We cut our trip short and were crossing over the Throg’s Neck by 2:30PM. As I prepared mentally and physically to merge onto the most lovely road in NY state–the Cross Island Parkway— a thought popped into my head; I wonder if the chain pickerel are biting? 

It was warm and sunny on L.I., and I had a hunch that a topwater, walk-the-dog like lure or surface-swam crawfish would be well-received by whatever lurked in the freshwater ponds. After sitting 30 extra minutes in traffic for what should have been a 10-minute detour, I reached the lake and got to work casting. 

Immediately, I had small hits one after the other on an Albie Snax lure, but wasn’t hooking up. I switched it up to a spook-style lure and repeated the process. Immediately I hooked into a small pickerel. “Hell yes.” I said out loud. “Topwater in December!” 

The one thing I love most about the fish in the Esox genus is their aggression. You can count on species like pike and pickerel to be the freshwater equivalents of bluefish and provide exciting topwater action without having to worry too much about what you’re throwing and how you’re fishing it. They make fast and furious runs, too. 

This weekend my plan is to give the slime darts a rest and focus on winter bass fishing with jerkbaits, drop shot rigs, and more finesse tactics. It could lead to more skunkings than it’s worth, but it will go a long way in shaking the cabin fever that, despite my best efforts, is starting to sink in.  

Long Island and NYC Fishing Forecast

Contrary to what felt like the entire Summer the weather has been pretty cooperative for the weekend. At least for the past few Saturdays. We have clear skies and highs in the 50’s forecasted Friday & Saturday, which should make for less miserable fishing weather by the afternoon. You won’t have to worry about your guides icing up yet unless you’re fishing the very early mornings.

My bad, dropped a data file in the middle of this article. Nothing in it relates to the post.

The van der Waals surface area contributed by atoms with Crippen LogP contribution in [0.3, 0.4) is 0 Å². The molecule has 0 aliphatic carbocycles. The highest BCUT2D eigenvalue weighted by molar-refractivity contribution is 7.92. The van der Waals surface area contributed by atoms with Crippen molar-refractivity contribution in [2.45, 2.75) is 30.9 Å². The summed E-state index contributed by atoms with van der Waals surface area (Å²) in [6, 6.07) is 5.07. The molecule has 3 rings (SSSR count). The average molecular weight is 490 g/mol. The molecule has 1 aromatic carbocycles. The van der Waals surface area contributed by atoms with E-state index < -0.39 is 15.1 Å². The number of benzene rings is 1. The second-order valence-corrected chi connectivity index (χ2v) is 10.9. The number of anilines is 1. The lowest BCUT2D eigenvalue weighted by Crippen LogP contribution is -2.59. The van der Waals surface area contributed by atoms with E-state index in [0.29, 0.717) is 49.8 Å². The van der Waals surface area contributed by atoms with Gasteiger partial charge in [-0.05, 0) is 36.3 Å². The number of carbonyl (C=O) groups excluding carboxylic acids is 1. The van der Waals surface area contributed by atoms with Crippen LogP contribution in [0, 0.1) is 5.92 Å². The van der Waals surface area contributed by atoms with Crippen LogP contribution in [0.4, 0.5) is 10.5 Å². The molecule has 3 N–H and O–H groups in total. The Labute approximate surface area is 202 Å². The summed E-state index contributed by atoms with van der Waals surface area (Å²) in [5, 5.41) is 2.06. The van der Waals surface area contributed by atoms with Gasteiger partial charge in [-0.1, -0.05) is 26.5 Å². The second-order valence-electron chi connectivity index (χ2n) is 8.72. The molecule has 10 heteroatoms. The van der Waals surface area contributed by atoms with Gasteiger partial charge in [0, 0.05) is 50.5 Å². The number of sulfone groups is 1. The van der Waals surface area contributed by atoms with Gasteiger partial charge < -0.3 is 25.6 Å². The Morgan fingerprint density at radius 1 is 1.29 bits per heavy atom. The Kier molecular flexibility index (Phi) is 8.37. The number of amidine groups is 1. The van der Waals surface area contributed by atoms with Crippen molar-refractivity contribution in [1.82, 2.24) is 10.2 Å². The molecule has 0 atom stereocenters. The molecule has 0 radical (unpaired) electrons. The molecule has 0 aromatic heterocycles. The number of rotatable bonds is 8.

Your freshwater options are vast – ponds, rivers, lakes. Smallmouth, largemouth, walleye, perch, pickerel, and of course trout. On The Water has a whole freshwater section and lists of Long Island’s freshwater to help you get started. 

If fishing for freshwater bass – jerkbaits (preferably suspending or slow-rising to avoid snagging bottom branches and weeds), lipless crankbaits or blade baits, finesse jigs with soft plastic trailers, or the venerable casting spoon weighing ¼ ounce or less, are solid bets. Look for downed trees, weedy areas, and drop offs that can hold fish. I prefer crankbaits and jerkbaits when I’m fishing new water, with a slow & steady retrieve. 

In the salt, there are still bass to be found on the beaches. Slim soft plastics, tubed diamond jigs, and minnow plugs would be my choice of lure right now. Party boats have been hitting the wrecks and catching bounties of black sea bass, tautog, and cod, and some diehard boaters out there are still on bluefin not far from shore. 

White perch are around and great fun on light tackle. Perhaps the most difficult part is finding a brackish stream with a consistent bite. The universal curly tail grub, small hair jigs, and lightweight Kastmaster spoons are all effective white perch baits. Look for brackish streams and estuaries. If your drag starts screaming, you may have hooked a carp. 

To quote Winston Churchill – “Now this is not the end. It is not even the beginning of the end. But it is, perhaps, the end of the beginning.” – of winter fishing, that is. Don’t succumb to cabin fever. Get out and catch ‘em up until the trees bloom and the pollen fills the air. And then catch a few more. 

Thanks for reading, and tight lines.